Natalie Escobar

Natalie Escobar is an assistant editor on the Code Switch team, where she edits the blog and newsletter, runs the social media accounts and leads audience engagement. Before coming to NPR in 2020, Escobar was an assistant editor and editorial fellow at The Atlantic, where she covered family life and education. She also was a ProPublica emerging reporter fellow, where she helped their Illinois bureau do experimental audience engagement through theater workshops. (Really!)

Escobar graduated from Northwestern University's Medill School of Journalism with a degree in Magazine Journalism and Latino Studies.

Every 30 seconds, a Latino turns 18 and becomes eligible to vote — and that's a huge reason why this year, for the first time, Latinos are projected to become the largest nonwhite voting demographic. This week's episode of Code Switch focused on these Generation Z Latinos — a fast-growing group of voters who could have a huge impact on the 2020 presidential election.

A couple of weeks ago, we shared some of the best books we've been reading during the pandemic, but it was more of a cage match than a book club meeting. When it comes to our reading appetites, our team is divided into two camps — Team #EscapistReads and Team #PandemicReads — and neither side will budge.

Back in June, Good Humor ice cream's Instagram account made an unusual departure from the normal items about new frozen treats. Instead, viewers saw a post about the racist history of popular ice cream truck jingles. Notably, "Turkey in the Straw," a melody that — despite a long, racist past — has piped through the speakers of ice cream trucks and into American neighborhoods for decades.

And, Good Humor said, it wanted to do something about it.

A little under a year ago, Eso Won Books, a Black-owned bookstore in Los Angeles, hosted Ibram X. Kendi for a signing. Eso Won sold about 40 copies of Kendi's newest book, How to Be an Antiracist, that night. In the months after, they sold very few.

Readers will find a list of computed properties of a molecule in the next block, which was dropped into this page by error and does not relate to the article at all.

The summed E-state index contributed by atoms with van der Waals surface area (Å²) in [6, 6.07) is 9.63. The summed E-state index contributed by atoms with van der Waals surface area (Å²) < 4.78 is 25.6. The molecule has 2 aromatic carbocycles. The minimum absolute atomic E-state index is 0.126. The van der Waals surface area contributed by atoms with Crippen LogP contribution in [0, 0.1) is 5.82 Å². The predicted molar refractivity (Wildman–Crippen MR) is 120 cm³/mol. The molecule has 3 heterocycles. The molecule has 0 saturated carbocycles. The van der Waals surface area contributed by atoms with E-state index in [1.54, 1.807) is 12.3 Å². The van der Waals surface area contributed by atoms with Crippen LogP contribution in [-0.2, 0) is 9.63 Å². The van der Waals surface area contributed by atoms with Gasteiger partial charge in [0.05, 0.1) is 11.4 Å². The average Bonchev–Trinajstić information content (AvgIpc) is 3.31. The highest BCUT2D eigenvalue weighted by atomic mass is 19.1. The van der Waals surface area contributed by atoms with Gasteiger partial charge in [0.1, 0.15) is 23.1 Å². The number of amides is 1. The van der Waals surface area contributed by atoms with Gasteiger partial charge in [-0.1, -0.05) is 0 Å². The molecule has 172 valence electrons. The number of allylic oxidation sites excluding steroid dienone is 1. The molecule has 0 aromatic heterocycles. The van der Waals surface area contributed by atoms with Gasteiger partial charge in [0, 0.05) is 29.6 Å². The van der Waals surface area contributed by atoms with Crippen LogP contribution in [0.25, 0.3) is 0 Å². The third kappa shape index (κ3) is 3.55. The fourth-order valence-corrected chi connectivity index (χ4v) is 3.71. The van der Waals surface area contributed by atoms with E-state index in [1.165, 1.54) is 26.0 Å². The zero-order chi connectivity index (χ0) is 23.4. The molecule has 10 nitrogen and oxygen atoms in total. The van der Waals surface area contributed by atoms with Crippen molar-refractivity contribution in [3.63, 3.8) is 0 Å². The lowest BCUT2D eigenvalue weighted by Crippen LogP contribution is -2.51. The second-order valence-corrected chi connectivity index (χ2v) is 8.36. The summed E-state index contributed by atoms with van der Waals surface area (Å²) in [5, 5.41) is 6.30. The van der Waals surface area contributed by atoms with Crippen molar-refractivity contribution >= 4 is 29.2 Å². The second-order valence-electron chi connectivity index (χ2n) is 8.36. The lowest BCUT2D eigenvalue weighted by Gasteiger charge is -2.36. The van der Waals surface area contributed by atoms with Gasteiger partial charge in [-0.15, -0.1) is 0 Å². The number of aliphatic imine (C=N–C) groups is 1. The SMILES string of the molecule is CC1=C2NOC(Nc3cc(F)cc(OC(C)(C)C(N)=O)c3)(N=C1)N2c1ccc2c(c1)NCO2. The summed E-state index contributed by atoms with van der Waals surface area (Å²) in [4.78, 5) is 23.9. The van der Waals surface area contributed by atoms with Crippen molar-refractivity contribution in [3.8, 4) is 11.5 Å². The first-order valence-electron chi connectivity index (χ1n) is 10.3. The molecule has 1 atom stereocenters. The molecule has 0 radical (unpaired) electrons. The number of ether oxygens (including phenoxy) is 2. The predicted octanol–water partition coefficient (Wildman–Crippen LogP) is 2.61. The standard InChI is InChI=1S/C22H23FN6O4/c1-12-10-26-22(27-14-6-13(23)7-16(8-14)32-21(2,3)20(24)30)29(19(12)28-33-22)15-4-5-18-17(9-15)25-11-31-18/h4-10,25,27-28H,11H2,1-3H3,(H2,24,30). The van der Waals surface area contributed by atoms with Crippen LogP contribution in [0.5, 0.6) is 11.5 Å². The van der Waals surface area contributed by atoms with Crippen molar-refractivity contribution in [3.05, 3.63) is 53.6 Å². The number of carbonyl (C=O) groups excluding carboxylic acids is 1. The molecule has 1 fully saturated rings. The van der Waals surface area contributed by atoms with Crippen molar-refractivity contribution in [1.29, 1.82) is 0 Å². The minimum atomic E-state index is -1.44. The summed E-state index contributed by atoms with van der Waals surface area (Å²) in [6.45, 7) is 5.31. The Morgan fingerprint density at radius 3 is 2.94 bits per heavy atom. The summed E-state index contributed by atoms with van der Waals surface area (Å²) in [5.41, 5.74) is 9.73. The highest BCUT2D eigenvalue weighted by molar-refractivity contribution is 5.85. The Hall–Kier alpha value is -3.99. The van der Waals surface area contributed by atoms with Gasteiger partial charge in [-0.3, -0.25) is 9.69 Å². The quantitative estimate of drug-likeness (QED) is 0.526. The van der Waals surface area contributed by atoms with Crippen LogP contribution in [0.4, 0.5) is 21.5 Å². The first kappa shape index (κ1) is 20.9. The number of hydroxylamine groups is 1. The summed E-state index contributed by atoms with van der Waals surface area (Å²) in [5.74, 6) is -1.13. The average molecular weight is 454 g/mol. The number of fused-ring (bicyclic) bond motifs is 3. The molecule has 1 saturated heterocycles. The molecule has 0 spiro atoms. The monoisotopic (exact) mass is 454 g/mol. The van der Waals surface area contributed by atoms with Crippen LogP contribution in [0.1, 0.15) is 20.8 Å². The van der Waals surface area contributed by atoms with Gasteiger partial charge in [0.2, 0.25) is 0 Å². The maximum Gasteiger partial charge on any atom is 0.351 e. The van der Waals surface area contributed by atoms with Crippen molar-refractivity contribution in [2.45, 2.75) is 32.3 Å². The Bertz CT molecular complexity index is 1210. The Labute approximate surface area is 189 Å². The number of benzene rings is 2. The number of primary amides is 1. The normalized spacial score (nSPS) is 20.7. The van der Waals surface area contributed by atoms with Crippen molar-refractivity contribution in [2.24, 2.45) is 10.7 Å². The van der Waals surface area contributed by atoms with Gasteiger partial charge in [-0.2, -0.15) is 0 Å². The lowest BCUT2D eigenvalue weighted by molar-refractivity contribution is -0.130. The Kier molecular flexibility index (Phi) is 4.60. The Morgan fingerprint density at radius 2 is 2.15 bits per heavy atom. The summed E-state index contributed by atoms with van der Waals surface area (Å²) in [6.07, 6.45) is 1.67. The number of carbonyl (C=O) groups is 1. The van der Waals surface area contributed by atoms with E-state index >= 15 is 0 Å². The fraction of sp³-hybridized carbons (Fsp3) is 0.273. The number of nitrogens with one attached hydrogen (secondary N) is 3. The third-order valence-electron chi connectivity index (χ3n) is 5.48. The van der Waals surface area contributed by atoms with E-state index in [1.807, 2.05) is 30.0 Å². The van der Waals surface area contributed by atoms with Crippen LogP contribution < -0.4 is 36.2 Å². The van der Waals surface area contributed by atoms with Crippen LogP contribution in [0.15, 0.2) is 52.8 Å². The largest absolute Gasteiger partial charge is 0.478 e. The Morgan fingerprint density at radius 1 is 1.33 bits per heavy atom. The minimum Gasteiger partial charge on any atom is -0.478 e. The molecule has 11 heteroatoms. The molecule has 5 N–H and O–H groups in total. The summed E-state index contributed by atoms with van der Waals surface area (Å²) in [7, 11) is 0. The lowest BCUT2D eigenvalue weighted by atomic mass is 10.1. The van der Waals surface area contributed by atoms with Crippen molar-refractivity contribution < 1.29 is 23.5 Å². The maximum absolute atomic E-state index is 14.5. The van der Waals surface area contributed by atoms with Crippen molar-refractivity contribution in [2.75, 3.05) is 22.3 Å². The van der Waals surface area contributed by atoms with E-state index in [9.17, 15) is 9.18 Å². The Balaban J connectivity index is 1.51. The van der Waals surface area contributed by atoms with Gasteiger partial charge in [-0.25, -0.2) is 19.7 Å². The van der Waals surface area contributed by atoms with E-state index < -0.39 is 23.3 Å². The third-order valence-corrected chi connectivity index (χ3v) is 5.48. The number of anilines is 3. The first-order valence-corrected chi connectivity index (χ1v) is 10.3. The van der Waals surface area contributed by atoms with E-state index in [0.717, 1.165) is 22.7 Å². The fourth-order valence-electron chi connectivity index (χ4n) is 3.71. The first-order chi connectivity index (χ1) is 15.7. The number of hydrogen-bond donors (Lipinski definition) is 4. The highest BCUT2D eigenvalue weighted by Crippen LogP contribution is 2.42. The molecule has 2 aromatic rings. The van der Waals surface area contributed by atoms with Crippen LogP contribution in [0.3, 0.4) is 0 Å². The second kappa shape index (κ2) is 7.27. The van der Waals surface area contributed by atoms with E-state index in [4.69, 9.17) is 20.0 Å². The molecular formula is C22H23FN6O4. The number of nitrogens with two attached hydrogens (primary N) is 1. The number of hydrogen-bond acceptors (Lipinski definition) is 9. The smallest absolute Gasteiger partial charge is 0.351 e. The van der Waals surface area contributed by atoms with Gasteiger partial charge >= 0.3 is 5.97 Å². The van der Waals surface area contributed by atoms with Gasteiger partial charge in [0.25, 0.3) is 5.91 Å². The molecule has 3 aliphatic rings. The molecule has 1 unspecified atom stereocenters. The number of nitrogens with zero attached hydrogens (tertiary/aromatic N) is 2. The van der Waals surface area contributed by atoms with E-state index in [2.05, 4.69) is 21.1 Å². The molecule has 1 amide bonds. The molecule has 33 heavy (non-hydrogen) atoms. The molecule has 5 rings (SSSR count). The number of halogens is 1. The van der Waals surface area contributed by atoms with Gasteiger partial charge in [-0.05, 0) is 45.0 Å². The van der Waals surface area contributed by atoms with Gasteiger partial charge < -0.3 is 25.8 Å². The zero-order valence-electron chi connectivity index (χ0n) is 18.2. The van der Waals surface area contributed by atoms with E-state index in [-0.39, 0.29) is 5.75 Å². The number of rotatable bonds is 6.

But in these past few weeks? They've sold 500 copies — and counting.

Today, the 643,000 DACA recipients in the United States can breathe a little easier.

After the Supreme Court's 5-4 decision allowing the Deferred Action For Childhood Arrivals Program to remain in place, calling the Trump administration's rescinding of the program "arbitrary and capricious", it's been a cause for celebration—if a cautious one— by advocates and the "Dreamers".

Over the past two weeks, we've watched the country grapple with questions about race and policing. And while those questions might be new to some, they're ones we've been thinking about since the very beginning of Code Switch.

Over the past few weeks, all of us at Code Switch have noticed that a lot of you have children — bright young minds with boundless energy, just waiting to learn how to fight the power and advance racial justice. (Right?) But with everything that's going on, finding ways to critically engage school-age kids has been a challenge at best.

When director Alice Wu's Saving Face premiered in 2004, it stood out from the vast majority of films being produced at the time. The protagonist, a Chinese American woman named Wilhemina Pang, falls in love with a woman, and has to figure out how to come out to her disapproving mother. She also has to navigate the sometimes judging eyes of her extended Chinese community in Queens—characters played by an all-Asian, Mandarin-speaking cast. Tears are shed and angry words shouted, but—spoiler alert—there's a happy ending; the women end up together, and publicly declare their love.